The multinational conglomerate 3M Co said it will continue its involvement in China's photovoltaic solar industry and will invest around 120 million U.S. dollars in research and development in the country over the next five years.
Kenneth Yu, president of 3M China Region and chief executive officer of 3M China, said that in five to 10 years, he expects the company's annual sales in China to exceed those in the United States, the company's home country.
The company started building a manufacturing site for PV solar materials and renewable energy products in Hefei, Anhui province, in September 2011.
With a total investment of 1 billion yuan (160 million dollars), which is the industrial group's largest single investment in China, the project is due to be completed by the end of this year.
However, due to the development of local PV solar companies, sluggish solar energy consumption, over-production of related products, and anti-dumping investigations by the U.S. and the European Union since last October, China's PV solar industry is facing difficulties and concerns are being expressed about the prospects for the Hefei facility.
"We will continue our Hefei project, which includes 12 big buildings. I believe, as a clean and stable energy, solar must be promising in the future. I don't think the behavior (of the EU and the U.S.) is proper," said Yu.
Amid these challenging conditions, the consolidation of the PV solar industry is inevitable and big companies are more likely to survive, he said.
"I also believe the domestic consumption of solar energy will exceed that in the overseas market."
Around 90 percent of Chinese solar products are exports, which were worth 35.8 billion U.S. dollars last year, according to statistics from the Ministry of Commerce.
The revenue of China's PV solar industry rose 31 percent year-on-year in 2011, well below previous years' growth rates, which sometimes doubled or even tripled.
Concerning 3M's 120 billion dollars investment in local R&D, Yu said the money will mainly be put into infrastructure, including plants and equipment.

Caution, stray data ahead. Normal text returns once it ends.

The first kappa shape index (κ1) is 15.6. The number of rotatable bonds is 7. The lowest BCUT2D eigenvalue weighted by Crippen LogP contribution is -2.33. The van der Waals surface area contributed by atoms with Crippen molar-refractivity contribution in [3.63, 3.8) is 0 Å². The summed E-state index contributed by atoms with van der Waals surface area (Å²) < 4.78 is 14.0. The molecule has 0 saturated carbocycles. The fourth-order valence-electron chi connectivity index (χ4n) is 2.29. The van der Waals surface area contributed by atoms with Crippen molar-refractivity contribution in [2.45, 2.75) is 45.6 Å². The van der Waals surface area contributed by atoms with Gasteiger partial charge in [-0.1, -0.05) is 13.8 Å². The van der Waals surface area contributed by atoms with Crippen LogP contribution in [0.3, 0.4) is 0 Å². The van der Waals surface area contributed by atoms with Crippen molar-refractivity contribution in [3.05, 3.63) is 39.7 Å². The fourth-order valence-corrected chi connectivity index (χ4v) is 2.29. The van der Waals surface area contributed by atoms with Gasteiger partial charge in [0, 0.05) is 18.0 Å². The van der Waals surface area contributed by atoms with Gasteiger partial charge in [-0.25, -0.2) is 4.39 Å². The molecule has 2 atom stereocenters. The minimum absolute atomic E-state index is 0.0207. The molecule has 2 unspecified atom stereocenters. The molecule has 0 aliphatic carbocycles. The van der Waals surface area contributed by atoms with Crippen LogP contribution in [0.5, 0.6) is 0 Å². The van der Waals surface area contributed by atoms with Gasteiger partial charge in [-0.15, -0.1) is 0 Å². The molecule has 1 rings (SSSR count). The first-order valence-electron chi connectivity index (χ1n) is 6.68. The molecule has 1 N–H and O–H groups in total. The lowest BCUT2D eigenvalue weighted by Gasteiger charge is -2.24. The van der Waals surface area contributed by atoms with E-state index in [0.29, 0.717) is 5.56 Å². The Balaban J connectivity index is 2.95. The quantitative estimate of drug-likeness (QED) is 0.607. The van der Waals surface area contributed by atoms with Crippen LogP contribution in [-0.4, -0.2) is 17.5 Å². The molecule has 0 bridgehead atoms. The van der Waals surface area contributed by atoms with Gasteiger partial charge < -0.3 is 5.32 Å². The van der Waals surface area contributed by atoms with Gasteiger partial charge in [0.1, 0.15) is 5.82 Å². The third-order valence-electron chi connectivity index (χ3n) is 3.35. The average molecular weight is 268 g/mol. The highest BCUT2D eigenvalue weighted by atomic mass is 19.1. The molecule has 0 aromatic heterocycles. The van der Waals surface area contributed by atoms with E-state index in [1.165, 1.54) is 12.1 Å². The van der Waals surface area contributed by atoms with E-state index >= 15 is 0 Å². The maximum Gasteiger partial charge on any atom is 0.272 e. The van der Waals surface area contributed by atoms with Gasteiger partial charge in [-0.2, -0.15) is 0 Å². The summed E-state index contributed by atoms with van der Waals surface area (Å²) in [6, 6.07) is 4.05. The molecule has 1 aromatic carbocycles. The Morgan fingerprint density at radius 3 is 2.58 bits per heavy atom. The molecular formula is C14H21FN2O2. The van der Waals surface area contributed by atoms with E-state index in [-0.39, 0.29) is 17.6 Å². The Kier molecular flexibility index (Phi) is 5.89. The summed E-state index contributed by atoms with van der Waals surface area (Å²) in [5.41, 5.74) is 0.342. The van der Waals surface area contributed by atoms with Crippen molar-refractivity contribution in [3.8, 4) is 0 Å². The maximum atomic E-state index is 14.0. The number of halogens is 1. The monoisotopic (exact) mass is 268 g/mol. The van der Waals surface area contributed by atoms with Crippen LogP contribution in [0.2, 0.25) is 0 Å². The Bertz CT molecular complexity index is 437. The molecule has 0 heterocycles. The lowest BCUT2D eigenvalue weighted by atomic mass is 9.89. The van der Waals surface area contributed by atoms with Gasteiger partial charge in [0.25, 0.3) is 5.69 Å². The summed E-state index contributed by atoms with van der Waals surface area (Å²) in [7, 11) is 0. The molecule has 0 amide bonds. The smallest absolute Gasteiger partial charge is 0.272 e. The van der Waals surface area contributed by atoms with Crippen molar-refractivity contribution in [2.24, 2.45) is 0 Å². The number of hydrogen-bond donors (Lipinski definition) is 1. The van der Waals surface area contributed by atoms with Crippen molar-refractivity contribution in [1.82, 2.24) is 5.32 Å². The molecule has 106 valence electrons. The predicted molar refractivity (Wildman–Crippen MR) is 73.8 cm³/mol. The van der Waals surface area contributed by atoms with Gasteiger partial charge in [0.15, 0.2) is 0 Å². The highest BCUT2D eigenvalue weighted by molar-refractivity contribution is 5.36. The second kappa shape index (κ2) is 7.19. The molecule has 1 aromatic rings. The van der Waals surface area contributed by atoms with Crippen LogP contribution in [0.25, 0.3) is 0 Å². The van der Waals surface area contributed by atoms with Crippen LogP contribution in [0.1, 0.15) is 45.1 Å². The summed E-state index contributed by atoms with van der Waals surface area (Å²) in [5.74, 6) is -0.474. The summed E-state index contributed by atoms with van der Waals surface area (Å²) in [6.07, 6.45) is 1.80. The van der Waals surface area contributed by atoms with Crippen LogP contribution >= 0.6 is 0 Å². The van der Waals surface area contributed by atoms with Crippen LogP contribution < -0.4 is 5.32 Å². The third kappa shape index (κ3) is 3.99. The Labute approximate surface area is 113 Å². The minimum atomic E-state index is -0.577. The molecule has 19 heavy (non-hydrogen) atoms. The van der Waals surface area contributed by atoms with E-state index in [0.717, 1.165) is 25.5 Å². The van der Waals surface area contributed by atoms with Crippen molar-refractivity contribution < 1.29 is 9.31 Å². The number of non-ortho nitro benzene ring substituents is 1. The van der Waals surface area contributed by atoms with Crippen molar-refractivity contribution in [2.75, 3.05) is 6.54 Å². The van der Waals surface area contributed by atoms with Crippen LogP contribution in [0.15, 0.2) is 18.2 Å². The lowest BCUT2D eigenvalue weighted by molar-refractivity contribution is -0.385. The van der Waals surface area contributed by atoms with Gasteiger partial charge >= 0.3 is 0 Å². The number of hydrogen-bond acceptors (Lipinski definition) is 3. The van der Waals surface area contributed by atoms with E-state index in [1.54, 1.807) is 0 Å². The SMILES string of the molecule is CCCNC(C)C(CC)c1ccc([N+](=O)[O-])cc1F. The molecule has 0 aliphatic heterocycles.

China is one of 3M's four global R&D centers. Its R&D operations in China are in Shanghai, Beijing, Guangzhou, Chongqing and Suzhou.
Yu said 3M's object in strengthening its R&D in China was to maintain annual sales growth of 15 to 20 percent in the country over the next five years, adding that the figure was likely to reach 5.5 billion U.S. dollars by 2015.
He said that 3M's turnover in China may increase only around 10 percent year-on-year in 2012 due to the global economic downturn.
The company's recently released third-quarter report shows that its global turnover slid 0.4 percent year-on-year to 7.5 billion U.S. dollars, compared with 0.1 percent in the Asia-Pacific region.
3M has a business portfolio covering special materials, graphics and healthcare, mainly for industrial clients.
New product innovation is aimed at stimulating 3M's sales in China, as local industrial clients, especially large ones, now prefer high-quality products, said Song Bin, an industry analyst at TX Investment Consulting, adding that many international companies have noticed the trend and have started to introduce their newly developed products and solutions to China, or are even developing them locally.
"Chinese companies are now seeking high-quality supplies," said Olof Faxander, president and CEO of the Sweden-based industrial group Sandvik AB, which is engaged in engineering, construction, tooling and materials. "They are ambitious, they want to compete in the high-level market."
Entering the Chinese mainland in 1984, 3M has invested 1.2 billion U.S. dollars to nurture the market.
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